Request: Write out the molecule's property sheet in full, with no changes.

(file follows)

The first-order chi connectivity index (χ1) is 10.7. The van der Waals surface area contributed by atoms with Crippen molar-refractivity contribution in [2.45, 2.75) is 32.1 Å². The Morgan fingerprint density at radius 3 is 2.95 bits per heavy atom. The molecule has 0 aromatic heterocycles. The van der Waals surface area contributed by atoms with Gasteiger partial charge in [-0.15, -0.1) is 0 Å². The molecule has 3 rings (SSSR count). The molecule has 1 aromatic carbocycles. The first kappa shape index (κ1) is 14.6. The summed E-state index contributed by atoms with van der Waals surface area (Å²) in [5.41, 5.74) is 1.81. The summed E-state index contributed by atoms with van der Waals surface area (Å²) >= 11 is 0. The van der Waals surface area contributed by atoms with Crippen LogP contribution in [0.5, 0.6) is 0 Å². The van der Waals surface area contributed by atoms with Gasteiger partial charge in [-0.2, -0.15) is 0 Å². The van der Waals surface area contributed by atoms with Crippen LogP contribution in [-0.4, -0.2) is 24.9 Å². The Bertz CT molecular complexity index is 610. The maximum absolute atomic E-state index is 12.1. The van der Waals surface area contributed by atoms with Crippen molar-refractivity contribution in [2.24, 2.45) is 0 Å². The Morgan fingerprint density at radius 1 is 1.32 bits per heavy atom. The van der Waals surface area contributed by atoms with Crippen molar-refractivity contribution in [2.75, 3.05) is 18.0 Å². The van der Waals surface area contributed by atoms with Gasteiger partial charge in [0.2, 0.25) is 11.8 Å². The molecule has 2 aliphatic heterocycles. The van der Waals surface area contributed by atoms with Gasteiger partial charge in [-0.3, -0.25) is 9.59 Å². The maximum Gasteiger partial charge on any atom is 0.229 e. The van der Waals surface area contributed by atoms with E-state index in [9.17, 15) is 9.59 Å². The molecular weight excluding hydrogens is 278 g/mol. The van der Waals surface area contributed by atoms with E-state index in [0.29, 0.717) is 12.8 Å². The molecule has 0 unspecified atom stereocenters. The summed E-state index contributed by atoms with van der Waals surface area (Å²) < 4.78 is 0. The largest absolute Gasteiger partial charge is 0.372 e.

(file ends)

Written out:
The first-order chi connectivity index (χ1) is 10.7. The van der Waals surface area contributed by atoms with Crippen molar-refractivity contribution in [2.45, 2.75) is 32.1 Å². The Morgan fingerprint density at radius 3 is 2.95 bits per heavy atom. The molecule has 0 aromatic heterocycles. The van der Waals surface area contributed by atoms with Gasteiger partial charge in [-0.15, -0.1) is 0 Å². The molecule has 3 rings (SSSR count). The molecule has 1 aromatic carbocycles. The first kappa shape index (κ1) is 14.6. The summed E-state index contributed by atoms with van der Waals surface area (Å²) in [5.41, 5.74) is 1.81. The summed E-state index contributed by atoms with van der Waals surface area (Å²) >= 11 is 0. The van der Waals surface area contributed by atoms with Crippen LogP contribution in [0.5, 0.6) is 0 Å². The van der Waals surface area contributed by atoms with Gasteiger partial charge in [-0.2, -0.15) is 0 Å². The van der Waals surface area contributed by atoms with Crippen LogP contribution in [-0.4, -0.2) is 24.9 Å². The Bertz CT molecular complexity index is 610. The maximum absolute atomic E-state index is 12.1. The van der Waals surface area contributed by atoms with Crippen molar-refractivity contribution in [2.24, 2.45) is 0 Å². The Morgan fingerprint density at radius 1 is 1.32 bits per heavy atom. The van der Waals surface area contributed by atoms with Crippen molar-refractivity contribution in [2.75, 3.05) is 18.0 Å². The van der Waals surface area contributed by atoms with Gasteiger partial charge in [0.2, 0.25) is 11.8 Å². The molecule has 2 aliphatic heterocycles. The van der Waals surface area contributed by atoms with Gasteiger partial charge in [-0.3, -0.25) is 9.59 Å². The maximum Gasteiger partial charge on any atom is 0.229 e. The van der Waals surface area contributed by atoms with E-state index in [9.17, 15) is 9.59 Å². The molecular weight excluding hydrogens is 278 g/mol. The van der Waals surface area contributed by atoms with E-state index in [0.29, 0.717) is 12.8 Å². The molecule has 0 unspecified atom stereocenters. The summed E-state index contributed by atoms with van der Waals surface area (Å²) < 4.78 is 0. The largest absolute Gasteiger partial charge is 0.372 e.